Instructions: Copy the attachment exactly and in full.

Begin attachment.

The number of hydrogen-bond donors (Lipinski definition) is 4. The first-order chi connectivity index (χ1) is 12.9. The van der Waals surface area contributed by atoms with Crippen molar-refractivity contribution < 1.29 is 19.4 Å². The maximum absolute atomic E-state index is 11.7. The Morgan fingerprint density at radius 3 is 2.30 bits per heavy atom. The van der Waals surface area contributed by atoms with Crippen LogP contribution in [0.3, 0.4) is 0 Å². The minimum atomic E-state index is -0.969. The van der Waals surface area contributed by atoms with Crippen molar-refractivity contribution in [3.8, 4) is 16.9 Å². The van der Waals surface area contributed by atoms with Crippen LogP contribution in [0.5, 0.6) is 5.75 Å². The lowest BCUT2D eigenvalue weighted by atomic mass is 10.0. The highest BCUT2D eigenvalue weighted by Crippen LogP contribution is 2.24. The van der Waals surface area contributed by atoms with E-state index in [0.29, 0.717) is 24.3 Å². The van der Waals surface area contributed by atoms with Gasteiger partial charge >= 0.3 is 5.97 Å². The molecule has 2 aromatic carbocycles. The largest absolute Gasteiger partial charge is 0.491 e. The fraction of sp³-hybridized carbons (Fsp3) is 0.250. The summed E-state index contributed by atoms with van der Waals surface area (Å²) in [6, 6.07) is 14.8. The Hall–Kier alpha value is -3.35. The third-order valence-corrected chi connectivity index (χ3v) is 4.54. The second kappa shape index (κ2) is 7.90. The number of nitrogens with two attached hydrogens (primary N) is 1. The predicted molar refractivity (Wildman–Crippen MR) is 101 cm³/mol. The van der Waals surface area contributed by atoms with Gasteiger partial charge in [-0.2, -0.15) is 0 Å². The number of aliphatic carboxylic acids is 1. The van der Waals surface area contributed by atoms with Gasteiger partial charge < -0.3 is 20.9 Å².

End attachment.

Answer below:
The number of hydrogen-bond donors (Lipinski definition) is 4. The first-order chi connectivity index (χ1) is 12.9. The van der Waals surface area contributed by atoms with Crippen molar-refractivity contribution < 1.29 is 19.4 Å². The maximum absolute atomic E-state index is 11.7. The Morgan fingerprint density at radius 3 is 2.30 bits per heavy atom. The van der Waals surface area contributed by atoms with Crippen LogP contribution in [0.3, 0.4) is 0 Å². The minimum atomic E-state index is -0.969. The van der Waals surface area contributed by atoms with Crippen molar-refractivity contribution in [3.8, 4) is 16.9 Å². The van der Waals surface area contributed by atoms with Crippen LogP contribution in [0.5, 0.6) is 5.75 Å². The lowest BCUT2D eigenvalue weighted by atomic mass is 10.0. The highest BCUT2D eigenvalue weighted by Crippen LogP contribution is 2.24. The van der Waals surface area contributed by atoms with E-state index in [0.29, 0.717) is 24.3 Å². The van der Waals surface area contributed by atoms with Gasteiger partial charge >= 0.3 is 5.97 Å². The molecule has 2 aromatic carbocycles. The largest absolute Gasteiger partial charge is 0.491 e. The fraction of sp³-hybridized carbons (Fsp3) is 0.250. The summed E-state index contributed by atoms with van der Waals surface area (Å²) in [6, 6.07) is 14.8. The Hall–Kier alpha value is -3.35. The third-order valence-corrected chi connectivity index (χ3v) is 4.54. The second kappa shape index (κ2) is 7.90. The number of nitrogens with two attached hydrogens (primary N) is 1. The predicted molar refractivity (Wildman–Crippen MR) is 101 cm³/mol. The van der Waals surface area contributed by atoms with Gasteiger partial charge in [-0.2, -0.15) is 0 Å². The number of aliphatic carboxylic acids is 1. The van der Waals surface area contributed by atoms with Gasteiger partial charge < -0.3 is 20.9 Å².